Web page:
The Idea That The Harder You Work, The Better You’ll Perform Is Bullshit!

By Neil O’Hanlon

Sit back folks, this is a big one. The trials and errors of my ways over the years are what I wanted to share with you. I know the statement above is maybe not what you want to hear. We’ve all been told the more you exercise, the fitter and less overweight you’ll be. I felt this way in the past and thought the more I trained and the harder I pushed would lead me to the results I was promised. How wrong could I be? However, after years of self deprivation and becoming obsessed, and addicted with exercise to the point of illness, and a whole lot of other chronic problems, both physically and mentally, what I actually found was the complete opposite. Less time and effort spent training and more time balancing the good things in life resulted in becoming the fittest I’ve ever been even in my mid forties.

I’ve made so many mistakes relating to health and fitness and hopefully this article will help you avoid the same mistakes. Read on to hear how I changed my unsustainable approach to fitness and as a result, feel so much better in both body and mind for it 

Less Can Definitely Be More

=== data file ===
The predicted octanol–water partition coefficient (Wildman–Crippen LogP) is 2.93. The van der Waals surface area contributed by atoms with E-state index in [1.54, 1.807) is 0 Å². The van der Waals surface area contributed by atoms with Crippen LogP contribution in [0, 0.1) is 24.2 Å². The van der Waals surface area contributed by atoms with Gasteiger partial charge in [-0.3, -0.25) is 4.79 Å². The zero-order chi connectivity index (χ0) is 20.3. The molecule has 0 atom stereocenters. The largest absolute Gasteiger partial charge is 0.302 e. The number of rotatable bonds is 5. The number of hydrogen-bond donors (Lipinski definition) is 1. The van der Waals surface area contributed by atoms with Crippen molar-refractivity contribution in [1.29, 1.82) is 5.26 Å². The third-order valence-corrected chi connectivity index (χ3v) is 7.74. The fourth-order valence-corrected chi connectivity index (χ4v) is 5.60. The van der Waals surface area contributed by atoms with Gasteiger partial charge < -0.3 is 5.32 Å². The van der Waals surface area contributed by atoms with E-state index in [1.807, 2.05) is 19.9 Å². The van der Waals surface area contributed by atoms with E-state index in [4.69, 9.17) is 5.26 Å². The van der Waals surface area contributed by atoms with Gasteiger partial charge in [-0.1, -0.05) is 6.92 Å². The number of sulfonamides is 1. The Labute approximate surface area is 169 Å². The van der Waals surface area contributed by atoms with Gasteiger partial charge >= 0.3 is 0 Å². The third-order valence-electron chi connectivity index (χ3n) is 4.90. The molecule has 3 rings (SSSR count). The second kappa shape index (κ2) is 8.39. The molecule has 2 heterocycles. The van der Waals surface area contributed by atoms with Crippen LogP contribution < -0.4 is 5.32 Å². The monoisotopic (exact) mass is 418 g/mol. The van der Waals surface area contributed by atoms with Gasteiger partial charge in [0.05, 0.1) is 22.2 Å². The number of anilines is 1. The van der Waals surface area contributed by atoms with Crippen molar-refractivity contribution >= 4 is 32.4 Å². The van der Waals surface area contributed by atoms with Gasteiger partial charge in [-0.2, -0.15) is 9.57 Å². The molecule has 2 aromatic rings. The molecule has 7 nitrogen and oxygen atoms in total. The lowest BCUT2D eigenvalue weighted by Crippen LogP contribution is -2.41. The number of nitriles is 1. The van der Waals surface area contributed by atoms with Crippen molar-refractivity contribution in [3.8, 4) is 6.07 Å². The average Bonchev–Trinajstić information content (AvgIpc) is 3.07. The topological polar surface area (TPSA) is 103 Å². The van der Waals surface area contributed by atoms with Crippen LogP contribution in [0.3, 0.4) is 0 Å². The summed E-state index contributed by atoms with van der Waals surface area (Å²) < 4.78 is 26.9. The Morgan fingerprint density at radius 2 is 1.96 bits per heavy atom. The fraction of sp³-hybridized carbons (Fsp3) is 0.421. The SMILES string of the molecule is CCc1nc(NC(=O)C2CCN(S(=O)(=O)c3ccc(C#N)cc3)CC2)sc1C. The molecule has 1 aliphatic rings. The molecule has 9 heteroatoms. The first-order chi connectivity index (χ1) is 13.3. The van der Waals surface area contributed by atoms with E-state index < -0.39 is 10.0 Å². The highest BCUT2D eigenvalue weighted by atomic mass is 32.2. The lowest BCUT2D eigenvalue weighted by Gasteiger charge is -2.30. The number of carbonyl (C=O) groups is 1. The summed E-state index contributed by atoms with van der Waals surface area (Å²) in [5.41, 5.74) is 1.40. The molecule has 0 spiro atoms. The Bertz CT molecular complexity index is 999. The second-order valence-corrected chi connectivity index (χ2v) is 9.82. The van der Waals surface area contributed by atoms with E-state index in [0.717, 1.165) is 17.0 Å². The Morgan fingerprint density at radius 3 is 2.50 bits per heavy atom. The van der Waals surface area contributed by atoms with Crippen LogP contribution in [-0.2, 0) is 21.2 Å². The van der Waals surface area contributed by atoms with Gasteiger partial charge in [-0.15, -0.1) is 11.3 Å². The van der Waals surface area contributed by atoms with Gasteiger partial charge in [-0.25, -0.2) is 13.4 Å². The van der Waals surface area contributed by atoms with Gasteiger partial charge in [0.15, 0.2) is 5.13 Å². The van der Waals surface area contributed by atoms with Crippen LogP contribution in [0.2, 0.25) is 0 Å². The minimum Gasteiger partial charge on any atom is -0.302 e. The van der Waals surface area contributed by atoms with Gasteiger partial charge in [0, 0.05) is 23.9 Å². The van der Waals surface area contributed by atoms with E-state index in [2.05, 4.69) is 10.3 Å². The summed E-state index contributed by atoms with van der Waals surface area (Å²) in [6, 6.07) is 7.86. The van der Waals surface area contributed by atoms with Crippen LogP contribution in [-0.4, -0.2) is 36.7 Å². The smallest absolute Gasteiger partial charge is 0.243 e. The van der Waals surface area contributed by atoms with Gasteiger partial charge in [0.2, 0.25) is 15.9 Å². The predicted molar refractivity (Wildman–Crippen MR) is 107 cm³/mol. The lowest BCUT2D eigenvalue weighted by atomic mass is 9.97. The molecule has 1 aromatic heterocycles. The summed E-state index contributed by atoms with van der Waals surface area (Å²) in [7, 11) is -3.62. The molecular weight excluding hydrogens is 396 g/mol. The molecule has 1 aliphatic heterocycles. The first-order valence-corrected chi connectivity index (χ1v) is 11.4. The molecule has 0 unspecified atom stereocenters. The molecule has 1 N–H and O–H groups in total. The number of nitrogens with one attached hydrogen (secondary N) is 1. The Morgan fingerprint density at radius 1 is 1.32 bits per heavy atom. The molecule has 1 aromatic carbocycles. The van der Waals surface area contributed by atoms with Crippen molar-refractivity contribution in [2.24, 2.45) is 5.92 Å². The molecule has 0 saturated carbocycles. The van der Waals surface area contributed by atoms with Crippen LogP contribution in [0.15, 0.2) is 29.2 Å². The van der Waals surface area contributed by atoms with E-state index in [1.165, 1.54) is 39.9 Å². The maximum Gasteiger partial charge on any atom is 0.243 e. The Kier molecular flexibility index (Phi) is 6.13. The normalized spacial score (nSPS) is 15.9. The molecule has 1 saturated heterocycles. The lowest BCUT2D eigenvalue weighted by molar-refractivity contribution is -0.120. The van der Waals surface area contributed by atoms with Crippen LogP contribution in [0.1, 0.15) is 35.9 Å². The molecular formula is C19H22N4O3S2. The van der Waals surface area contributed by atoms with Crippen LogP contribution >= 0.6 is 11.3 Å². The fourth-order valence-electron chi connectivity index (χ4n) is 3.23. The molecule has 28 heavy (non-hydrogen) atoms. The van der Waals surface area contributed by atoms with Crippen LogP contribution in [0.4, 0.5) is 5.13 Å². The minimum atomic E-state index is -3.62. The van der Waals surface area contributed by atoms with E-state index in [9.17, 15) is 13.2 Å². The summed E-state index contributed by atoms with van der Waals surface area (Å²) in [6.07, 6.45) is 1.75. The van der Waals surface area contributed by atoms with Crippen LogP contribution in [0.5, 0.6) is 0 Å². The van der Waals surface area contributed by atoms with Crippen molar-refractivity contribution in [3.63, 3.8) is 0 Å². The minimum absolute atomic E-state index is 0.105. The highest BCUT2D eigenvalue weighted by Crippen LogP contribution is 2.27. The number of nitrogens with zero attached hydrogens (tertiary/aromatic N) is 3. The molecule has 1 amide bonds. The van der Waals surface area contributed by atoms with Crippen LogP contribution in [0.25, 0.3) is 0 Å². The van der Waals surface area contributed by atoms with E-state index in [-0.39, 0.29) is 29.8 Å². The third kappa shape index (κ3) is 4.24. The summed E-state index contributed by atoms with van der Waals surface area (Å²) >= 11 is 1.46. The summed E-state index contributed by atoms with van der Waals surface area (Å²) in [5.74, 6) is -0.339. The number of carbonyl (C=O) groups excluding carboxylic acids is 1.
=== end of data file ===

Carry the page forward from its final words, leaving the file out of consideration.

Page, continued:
I changed my whole mentality on what health and fitness meant to me. By having a complete reversal of mindset, and finally listening to many a concerned family member about how unwell I looked, I actually became the fittest I’ve ever been, even now in my mid forties. This new approach, which by the way involved training a whole lot less, and in a more time efficient structured way, left me feeling energised, healthy and most importantly happy once again. The problem I see is, people doing far too much, doing too many complicated things, becoming obsessed with exercise to the point of it taking over there life as well as there relationships and jobs, or even worse creating so much toxic inflammation in there own body that serious health complications are inevitable. Let’s call it an unwanted by-product of a good thing gone horribly wrong.